At the stately Morgan Library and Museum in Manhattan, a 15th-century illuminated manuscript lies unfinished nearly 600 years after it was started. Some of the book’s pages only feature text and splotches of gold leaf; others showcase roughly painted vines and flowers. A few are finalized except for sketches in the margins, and a handful of folios are fully done. The book’s varied stages of completion make it a rare example of this type of manuscript, but also the perfect tool to understand how Medieval artisans crafted their exquisitely detailed works.
Roger Wieck, the Morgan’s curator and department head of Medieval and Renaissance manuscripts, sat down with Hyperallergic to leaf through the book — and explain what makes it so unique.
This particular illuminated manuscript is what’s known as a book of hours, an exceedingly popular prayer object and calendar secular people would commission and then pass down as a family heirloom. “Unfinished Hours,” as the book is referred to in the Morgan’s collection, is from Provence, France, and was created between 1440 and 1450. Although books of hours were most popular in Northern Europe between the 14th and 16th centuries, Wieck said the Medieval manuscript-making process was the same across different centuries and geographies.
A wealthy person — such as a doctor, Wieck said, turning to a page featuring dogs on crutches and a rabbit wearing glasses and holding a glass of urine — would commission a bookseller to make them a manuscript. (He also explained that these books were peppered with Medieval humor.) This book would have cost a pretty penny — the curator compared the price to that of a luxury item such as a Ferrari, which sell for around $250,000 at the low end.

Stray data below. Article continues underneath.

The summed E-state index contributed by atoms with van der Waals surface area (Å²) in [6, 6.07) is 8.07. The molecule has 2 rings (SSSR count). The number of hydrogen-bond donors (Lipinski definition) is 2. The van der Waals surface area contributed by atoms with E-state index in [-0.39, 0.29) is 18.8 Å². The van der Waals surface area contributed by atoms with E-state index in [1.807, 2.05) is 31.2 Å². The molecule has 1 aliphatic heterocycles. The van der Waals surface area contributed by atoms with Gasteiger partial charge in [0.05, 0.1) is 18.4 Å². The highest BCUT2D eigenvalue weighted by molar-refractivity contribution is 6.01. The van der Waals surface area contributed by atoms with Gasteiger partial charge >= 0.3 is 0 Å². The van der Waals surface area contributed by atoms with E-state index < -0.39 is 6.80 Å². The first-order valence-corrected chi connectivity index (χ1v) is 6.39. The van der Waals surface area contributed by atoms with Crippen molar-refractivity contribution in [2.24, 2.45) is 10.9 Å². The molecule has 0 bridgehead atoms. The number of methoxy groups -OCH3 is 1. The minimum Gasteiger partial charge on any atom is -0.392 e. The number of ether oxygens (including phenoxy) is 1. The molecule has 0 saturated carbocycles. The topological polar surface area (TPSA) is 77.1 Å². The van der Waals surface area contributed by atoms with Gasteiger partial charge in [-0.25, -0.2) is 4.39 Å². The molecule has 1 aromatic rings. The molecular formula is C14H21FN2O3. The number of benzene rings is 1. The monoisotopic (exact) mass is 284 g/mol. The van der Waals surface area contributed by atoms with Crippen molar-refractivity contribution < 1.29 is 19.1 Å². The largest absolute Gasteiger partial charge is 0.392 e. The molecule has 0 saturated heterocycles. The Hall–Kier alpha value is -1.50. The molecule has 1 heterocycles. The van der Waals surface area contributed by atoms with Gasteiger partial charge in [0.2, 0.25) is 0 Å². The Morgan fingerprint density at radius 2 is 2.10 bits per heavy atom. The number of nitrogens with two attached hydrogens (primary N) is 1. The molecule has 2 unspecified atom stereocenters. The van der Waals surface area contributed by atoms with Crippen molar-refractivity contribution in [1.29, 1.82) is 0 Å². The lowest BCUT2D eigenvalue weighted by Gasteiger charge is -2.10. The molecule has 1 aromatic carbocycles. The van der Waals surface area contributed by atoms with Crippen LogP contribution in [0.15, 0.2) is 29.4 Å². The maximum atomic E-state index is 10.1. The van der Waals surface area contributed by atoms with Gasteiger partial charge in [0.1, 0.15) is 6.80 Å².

“You paid for absolutely everything,” Wieck said. Every illumination, every fleck of gold, and every elaborately drawn capital letter was billed. The book in front of us is rife with these expensive details. Making this manuscript even more costly, the bookseller employed two well-regarded artists — a painter from southern France named Enguerrand Quarton and a Netherlandish painter named Barthélemy d’Eyck. The latter is likely a family member of the more famous Jan van Eyck, who created Northern Renaissance masterpieces including the “Ghent Altarpiece” (1432) and the “Arnolfini Portrait” (1434).
The two artists mostly worked separately on this book. D’Eyck’s pages bear a marked resemblance to the work of his better-known relative: trippy single-point perspective, intricate tiling, and clothes that drape in sculptural folds onto the floor. D’Eyck also infused his illustrations with the somber shades of Northern European painting in the 1400s. Quarton’s illustrations, on the other hand, are bright and cheery.
“He’s got a South of France palette,” Wieck said as he turned to one of the French artist’s illuminations. The colors are brighter, the sky is bluer, and the tiny illustrations look more like Italian frescos than the creepy cartoons frequently associated with Medieval manuscripts. Wieck points to a painting that the two artists are believed to have worked on together: Behind Quarton’s painting of the Virgin and Child, d’Eyck has crafted one of the intricate tiled backgrounds that appear throughout the book.